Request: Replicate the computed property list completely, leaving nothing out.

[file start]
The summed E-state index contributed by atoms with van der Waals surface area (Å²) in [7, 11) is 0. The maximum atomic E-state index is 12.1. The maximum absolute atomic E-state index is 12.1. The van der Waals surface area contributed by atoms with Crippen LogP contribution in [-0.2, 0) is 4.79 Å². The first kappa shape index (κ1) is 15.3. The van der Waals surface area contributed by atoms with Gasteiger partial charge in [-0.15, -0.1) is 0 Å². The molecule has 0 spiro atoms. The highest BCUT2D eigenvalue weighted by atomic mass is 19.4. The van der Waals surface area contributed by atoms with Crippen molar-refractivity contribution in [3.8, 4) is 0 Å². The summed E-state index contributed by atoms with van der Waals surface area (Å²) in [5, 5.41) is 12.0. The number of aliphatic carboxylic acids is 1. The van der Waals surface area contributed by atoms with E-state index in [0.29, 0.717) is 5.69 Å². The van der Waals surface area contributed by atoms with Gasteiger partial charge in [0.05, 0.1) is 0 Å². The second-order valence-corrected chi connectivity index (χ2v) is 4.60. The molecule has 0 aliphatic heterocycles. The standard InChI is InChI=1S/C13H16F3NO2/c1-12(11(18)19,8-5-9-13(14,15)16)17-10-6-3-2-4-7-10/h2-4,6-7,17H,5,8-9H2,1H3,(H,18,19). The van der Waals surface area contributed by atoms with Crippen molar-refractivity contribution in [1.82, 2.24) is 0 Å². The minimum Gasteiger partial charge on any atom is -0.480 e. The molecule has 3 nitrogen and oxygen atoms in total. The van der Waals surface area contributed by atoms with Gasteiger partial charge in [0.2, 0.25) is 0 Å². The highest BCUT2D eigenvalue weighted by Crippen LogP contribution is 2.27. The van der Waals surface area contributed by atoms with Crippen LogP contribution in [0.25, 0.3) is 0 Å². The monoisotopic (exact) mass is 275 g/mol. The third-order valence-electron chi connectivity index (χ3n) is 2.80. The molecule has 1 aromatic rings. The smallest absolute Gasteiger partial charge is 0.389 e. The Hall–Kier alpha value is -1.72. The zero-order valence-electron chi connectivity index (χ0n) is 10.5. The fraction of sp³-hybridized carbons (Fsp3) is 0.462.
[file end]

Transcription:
The summed E-state index contributed by atoms with van der Waals surface area (Å²) in [7, 11) is 0. The maximum atomic E-state index is 12.1. The maximum absolute atomic E-state index is 12.1. The van der Waals surface area contributed by atoms with Crippen LogP contribution in [-0.2, 0) is 4.79 Å². The first kappa shape index (κ1) is 15.3. The van der Waals surface area contributed by atoms with Gasteiger partial charge in [-0.15, -0.1) is 0 Å². The molecule has 0 spiro atoms. The highest BCUT2D eigenvalue weighted by atomic mass is 19.4. The van der Waals surface area contributed by atoms with Crippen molar-refractivity contribution in [3.8, 4) is 0 Å². The summed E-state index contributed by atoms with van der Waals surface area (Å²) in [5, 5.41) is 12.0. The number of aliphatic carboxylic acids is 1. The van der Waals surface area contributed by atoms with E-state index in [0.29, 0.717) is 5.69 Å². The van der Waals surface area contributed by atoms with Gasteiger partial charge in [0.05, 0.1) is 0 Å². The second-order valence-corrected chi connectivity index (χ2v) is 4.60. The molecule has 0 aliphatic heterocycles. The standard InChI is InChI=1S/C13H16F3NO2/c1-12(11(18)19,8-5-9-13(14,15)16)17-10-6-3-2-4-7-10/h2-4,6-7,17H,5,8-9H2,1H3,(H,18,19). The van der Waals surface area contributed by atoms with Crippen molar-refractivity contribution in [1.82, 2.24) is 0 Å². The minimum Gasteiger partial charge on any atom is -0.480 e. The molecule has 3 nitrogen and oxygen atoms in total. The van der Waals surface area contributed by atoms with Gasteiger partial charge in [0.2, 0.25) is 0 Å². The highest BCUT2D eigenvalue weighted by Crippen LogP contribution is 2.27. The van der Waals surface area contributed by atoms with Crippen LogP contribution in [0.25, 0.3) is 0 Å². The monoisotopic (exact) mass is 275 g/mol. The third-order valence-electron chi connectivity index (χ3n) is 2.80. The molecule has 1 aromatic rings. The smallest absolute Gasteiger partial charge is 0.389 e. The Hall–Kier alpha value is -1.72. The zero-order valence-electron chi connectivity index (χ0n) is 10.5. The fraction of sp³-hybridized carbons (Fsp3) is 0.462.